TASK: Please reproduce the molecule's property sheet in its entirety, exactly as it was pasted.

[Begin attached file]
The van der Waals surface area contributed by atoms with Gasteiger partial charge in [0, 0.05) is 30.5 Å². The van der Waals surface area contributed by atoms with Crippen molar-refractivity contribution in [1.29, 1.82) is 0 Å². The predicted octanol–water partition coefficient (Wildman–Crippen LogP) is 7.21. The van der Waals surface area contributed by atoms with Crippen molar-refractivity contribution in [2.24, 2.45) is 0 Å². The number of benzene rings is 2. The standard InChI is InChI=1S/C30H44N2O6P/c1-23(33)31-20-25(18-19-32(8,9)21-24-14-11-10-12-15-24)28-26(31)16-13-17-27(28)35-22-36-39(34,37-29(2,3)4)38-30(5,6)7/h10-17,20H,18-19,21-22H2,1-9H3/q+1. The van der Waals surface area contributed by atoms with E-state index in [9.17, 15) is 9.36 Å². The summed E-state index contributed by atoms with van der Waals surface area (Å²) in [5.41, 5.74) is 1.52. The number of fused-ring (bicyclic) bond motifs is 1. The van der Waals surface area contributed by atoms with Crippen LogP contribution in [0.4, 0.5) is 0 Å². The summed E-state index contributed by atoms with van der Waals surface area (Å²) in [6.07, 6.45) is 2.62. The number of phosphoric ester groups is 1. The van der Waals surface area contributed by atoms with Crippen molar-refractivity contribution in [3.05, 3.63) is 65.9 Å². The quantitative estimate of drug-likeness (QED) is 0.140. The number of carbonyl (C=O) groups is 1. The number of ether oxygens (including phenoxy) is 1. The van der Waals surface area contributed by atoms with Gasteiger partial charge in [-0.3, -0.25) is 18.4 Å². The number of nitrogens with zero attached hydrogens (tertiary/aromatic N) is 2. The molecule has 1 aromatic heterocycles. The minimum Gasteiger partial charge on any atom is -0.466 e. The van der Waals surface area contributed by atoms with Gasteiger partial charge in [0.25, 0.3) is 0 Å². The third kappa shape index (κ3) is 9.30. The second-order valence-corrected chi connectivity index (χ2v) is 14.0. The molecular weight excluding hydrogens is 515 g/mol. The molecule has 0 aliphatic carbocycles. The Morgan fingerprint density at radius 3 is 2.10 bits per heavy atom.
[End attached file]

The van der Waals surface area contributed by atoms with Gasteiger partial charge in [0, 0.05) is 30.5 Å². The van der Waals surface area contributed by atoms with Crippen molar-refractivity contribution in [1.29, 1.82) is 0 Å². The predicted octanol–water partition coefficient (Wildman–Crippen LogP) is 7.21. The van der Waals surface area contributed by atoms with Crippen molar-refractivity contribution in [2.24, 2.45) is 0 Å². The number of benzene rings is 2. The standard InChI is InChI=1S/C30H44N2O6P/c1-23(33)31-20-25(18-19-32(8,9)21-24-14-11-10-12-15-24)28-26(31)16-13-17-27(28)35-22-36-39(34,37-29(2,3)4)38-30(5,6)7/h10-17,20H,18-19,21-22H2,1-9H3/q+1. The van der Waals surface area contributed by atoms with E-state index in [9.17, 15) is 9.36 Å². The summed E-state index contributed by atoms with van der Waals surface area (Å²) in [5.41, 5.74) is 1.52. The number of fused-ring (bicyclic) bond motifs is 1. The van der Waals surface area contributed by atoms with Crippen LogP contribution in [0.4, 0.5) is 0 Å². The summed E-state index contributed by atoms with van der Waals surface area (Å²) in [6.07, 6.45) is 2.62. The number of phosphoric ester groups is 1. The van der Waals surface area contributed by atoms with Crippen molar-refractivity contribution in [3.05, 3.63) is 65.9 Å². The quantitative estimate of drug-likeness (QED) is 0.140. The number of carbonyl (C=O) groups is 1. The number of ether oxygens (including phenoxy) is 1. The van der Waals surface area contributed by atoms with Gasteiger partial charge in [-0.3, -0.25) is 18.4 Å². The number of nitrogens with zero attached hydrogens (tertiary/aromatic N) is 2. The molecule has 1 aromatic heterocycles. The minimum Gasteiger partial charge on any atom is -0.466 e. The van der Waals surface area contributed by atoms with Gasteiger partial charge in [0.25, 0.3) is 0 Å². The third kappa shape index (κ3) is 9.30. The second-order valence-corrected chi connectivity index (χ2v) is 14.0. The molecular weight excluding hydrogens is 515 g/mol. The molecule has 0 aliphatic carbocycles. The Morgan fingerprint density at radius 3 is 2.10 bits per heavy atom.